May 30, 2017
CONTACT: Ryan Williams


Stop Trying To Make Micro-Unions A Thing, Big Labor


Heather Greenaway
May 29, 2017
Washington Examiner

It’s no secret that Big Labor is constantly looking for ways to boost their membership and wield their influence, and over the last eight years, the Obama administration gave them various tools to do so. President Obama’s National Labor Relations Board, in particular, went out of its way to make it easier for labor to organize workers, issuing several decisions that upended decades of bipartisan labor law and fundamentally altered the state of the workplace.

In fact, a report released late last year by the Coalition for a Democratic Workplace determined that the Obama NLRB was by far the most partisan board in history, and that taken cumulatively, it upended 4,559 years of legal precedent.

The authors note that, “In each case where the Obama Board changed the law, the resulting new law became more favorable to labor interests than it did under previous Board rulings – frequently at the expense of promoting stable bargaining and economic growth and without regard for balancing the interests of business, labor and employees under the [National Labor Relations] Act.”

Fortunately, there are several efforts currently underway to roll back many of the misguided decisions of the last few years and rein in Big Labor’s control of the Board – including the Representation Fairness Restoration Act (S.1217), recently introduced in the Senate by Sen. Johnny Isakson, R-Ga., and companion legislation introduced in the House (H.R. 2629) by Rep. Francis Rooney, R-Fla.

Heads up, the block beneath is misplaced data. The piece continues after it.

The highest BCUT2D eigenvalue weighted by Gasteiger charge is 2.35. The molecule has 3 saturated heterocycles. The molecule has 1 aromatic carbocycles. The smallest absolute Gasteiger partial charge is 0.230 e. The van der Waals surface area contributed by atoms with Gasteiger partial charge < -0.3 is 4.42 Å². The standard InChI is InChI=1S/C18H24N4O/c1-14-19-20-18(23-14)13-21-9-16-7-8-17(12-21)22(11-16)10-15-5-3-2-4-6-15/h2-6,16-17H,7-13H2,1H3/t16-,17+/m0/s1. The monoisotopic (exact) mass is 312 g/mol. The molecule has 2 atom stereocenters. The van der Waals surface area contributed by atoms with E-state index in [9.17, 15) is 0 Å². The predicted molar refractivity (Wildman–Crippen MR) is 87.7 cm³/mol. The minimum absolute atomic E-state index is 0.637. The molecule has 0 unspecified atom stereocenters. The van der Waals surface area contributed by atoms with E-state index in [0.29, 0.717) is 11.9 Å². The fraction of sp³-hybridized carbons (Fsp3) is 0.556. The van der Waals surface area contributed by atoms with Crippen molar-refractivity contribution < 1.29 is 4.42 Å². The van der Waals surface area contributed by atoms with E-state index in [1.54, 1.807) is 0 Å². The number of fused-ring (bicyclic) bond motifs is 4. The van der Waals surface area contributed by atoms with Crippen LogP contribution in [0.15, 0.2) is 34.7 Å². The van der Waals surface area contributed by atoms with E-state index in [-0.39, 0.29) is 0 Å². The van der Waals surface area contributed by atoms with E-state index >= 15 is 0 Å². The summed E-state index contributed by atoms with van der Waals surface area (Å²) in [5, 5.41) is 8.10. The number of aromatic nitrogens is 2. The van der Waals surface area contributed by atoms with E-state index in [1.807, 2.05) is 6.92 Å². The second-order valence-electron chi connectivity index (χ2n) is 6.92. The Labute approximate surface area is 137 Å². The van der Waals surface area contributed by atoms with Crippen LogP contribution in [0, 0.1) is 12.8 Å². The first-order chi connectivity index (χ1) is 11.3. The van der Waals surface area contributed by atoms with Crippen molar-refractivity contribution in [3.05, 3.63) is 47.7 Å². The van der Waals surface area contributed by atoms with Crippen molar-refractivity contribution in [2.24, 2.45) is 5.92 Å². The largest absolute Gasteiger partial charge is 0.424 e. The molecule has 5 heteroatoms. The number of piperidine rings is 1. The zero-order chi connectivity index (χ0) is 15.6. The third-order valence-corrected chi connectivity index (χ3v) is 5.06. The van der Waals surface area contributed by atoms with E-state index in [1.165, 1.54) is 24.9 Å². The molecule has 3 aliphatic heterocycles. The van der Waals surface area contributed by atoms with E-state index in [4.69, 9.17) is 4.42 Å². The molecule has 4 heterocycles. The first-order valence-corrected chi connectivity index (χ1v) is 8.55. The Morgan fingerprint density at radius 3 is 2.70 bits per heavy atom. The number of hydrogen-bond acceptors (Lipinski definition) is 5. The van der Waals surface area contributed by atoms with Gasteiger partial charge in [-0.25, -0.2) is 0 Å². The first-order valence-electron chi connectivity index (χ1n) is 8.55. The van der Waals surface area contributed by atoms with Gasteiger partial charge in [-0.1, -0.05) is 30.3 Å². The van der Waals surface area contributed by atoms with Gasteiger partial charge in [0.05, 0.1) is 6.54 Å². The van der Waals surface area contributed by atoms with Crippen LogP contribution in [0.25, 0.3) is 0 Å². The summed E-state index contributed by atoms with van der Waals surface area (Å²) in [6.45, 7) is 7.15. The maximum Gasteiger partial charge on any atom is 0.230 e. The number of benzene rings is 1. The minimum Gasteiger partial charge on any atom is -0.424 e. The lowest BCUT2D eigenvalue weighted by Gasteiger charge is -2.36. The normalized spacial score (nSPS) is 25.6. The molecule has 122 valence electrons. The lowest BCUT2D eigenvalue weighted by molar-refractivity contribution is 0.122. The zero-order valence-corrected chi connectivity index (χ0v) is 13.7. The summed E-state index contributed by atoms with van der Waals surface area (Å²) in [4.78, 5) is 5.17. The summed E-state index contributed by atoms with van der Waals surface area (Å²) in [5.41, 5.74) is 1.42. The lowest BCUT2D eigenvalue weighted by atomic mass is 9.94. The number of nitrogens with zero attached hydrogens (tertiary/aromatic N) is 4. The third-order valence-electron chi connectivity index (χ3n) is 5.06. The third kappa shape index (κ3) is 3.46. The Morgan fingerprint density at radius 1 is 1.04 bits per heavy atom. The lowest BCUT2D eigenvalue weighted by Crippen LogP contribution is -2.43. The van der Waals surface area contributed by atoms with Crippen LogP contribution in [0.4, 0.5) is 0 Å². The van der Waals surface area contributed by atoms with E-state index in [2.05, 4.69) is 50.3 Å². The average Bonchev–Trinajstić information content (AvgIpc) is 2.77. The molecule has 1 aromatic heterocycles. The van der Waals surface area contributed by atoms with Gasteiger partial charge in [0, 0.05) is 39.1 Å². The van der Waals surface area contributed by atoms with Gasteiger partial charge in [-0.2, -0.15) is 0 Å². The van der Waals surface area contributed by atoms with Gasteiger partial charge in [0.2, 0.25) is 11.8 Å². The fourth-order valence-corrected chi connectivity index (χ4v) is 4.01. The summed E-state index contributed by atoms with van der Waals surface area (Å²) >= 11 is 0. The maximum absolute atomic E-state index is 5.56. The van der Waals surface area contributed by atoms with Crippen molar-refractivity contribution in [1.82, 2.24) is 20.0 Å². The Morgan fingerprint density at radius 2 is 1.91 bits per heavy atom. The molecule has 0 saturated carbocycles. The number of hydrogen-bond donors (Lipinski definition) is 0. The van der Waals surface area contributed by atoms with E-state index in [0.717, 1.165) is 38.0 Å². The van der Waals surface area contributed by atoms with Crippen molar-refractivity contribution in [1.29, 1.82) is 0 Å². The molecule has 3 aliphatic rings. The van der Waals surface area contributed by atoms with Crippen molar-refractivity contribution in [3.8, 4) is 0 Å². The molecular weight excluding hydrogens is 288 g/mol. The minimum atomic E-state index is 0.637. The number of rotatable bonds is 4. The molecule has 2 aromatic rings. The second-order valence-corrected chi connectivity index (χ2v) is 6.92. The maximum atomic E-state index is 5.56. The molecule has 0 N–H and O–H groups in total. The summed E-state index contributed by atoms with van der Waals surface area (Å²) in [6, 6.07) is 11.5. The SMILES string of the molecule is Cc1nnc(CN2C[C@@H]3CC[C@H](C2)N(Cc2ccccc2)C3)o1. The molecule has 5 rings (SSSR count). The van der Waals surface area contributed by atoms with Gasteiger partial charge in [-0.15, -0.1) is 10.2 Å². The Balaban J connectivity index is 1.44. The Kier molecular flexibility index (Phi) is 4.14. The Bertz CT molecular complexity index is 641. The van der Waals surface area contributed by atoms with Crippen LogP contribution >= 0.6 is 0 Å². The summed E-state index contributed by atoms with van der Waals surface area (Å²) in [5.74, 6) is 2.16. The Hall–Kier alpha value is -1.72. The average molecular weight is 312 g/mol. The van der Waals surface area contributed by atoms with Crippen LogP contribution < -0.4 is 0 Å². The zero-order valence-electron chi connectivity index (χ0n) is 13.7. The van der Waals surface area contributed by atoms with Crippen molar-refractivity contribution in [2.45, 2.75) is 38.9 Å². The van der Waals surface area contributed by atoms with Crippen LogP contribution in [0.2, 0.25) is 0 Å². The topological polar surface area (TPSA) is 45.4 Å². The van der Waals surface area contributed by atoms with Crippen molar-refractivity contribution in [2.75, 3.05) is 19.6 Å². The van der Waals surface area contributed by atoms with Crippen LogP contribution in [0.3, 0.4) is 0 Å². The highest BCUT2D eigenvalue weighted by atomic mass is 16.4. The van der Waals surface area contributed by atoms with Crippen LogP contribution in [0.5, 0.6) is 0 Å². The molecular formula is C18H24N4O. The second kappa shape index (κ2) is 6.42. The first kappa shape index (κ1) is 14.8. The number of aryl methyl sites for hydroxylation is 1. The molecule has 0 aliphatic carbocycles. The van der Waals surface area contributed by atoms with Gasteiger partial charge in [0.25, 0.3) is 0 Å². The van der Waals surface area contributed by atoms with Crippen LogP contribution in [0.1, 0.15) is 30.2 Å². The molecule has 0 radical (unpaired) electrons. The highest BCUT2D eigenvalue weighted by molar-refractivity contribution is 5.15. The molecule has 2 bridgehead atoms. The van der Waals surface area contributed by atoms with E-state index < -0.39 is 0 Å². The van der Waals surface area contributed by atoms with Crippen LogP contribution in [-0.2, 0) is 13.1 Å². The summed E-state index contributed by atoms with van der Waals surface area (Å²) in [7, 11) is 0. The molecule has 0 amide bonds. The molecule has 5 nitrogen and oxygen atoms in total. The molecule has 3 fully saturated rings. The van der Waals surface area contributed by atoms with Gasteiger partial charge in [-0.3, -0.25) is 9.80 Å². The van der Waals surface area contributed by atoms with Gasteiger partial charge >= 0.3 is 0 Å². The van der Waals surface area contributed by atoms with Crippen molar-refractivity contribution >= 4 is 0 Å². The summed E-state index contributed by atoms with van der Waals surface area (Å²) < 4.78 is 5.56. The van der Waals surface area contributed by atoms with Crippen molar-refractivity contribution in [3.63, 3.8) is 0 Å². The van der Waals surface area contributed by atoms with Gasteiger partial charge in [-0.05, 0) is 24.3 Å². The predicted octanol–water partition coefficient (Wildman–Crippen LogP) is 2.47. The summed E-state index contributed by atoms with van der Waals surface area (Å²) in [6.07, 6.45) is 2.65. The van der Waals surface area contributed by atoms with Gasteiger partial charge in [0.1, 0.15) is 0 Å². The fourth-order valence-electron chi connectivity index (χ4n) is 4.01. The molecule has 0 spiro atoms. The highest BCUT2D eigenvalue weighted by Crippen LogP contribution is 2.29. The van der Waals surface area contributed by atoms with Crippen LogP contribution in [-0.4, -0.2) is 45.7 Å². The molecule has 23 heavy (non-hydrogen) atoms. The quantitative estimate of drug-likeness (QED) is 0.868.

These bills would overturn the Board’s ruling in Specialty Healthcare, an egregious decision handed down in 2011 that allowed for the formation of so-called micro-unions.

Specialty Healthcare created an entirely new standard for determining the make-up of bargaining units for a union certification election and the implications were sweeping. The authorization of micro-unions essentially allows labor bosses to gerrymander a workplace, encouraging organizers to group employees together in ad hoc bargaining units in order to increase the chance of a successful election outcome. By switching to a vague “community of interest” standard to determine the appropriateness of bargaining units, the decision in Specialty Healthcare amounted to “a fundamental rewrite of the NLRB’s traditional bargaining unit standard,” according to the U.S. Chamber of Commerce in their recent report on the harm of micro-unions in the workplace.

This decision opened the door to the spread of micro-unions across industries.

For example, we’ve seen labor bosses employ these tactics in department stores like Macy’s after unsuccessful “wall-to-wall” unionization attempts. In 2011, the United Food & Commercial Workers petitioned to represent all of Macy’s sales associates at a department store in Massachusetts, but in the election, employees voted against representation. Then, the following year, post-Specialty Healthcare, UFCW went back and filed a second representation petition to represent only the 41 cosmetic and fragrance sales reps of the store – and the election was a success, despite the fact that for decades prior, NLRB’s precedent for the retail industry required a storewide bargaining unit.

Micro-unions are disruptive to workplaces and make it harder for employers to run their businesses, while allowing labor organizers to place immense pressure on workers. Union organizers used to be required to win elections with a majority of the workforce voting in favor of forming a collective bargaining unit. After Specialty Healthcare, however, we’ve allowed them to hand-pick and sort sub-groups of employees more favorable to representation – increasing their success rates and adding members to their rolls. This doesn’t benefit workers, and it certainly doesn’t benefit our nation’s job creators.

While micro-unions make sense as a tool for Big Labor to increase membership and expand influence, that is simply not the case for the workers and business-owners. Congress must focus on securing wins for the workers and overturning bad labor policy is the perfect place to start.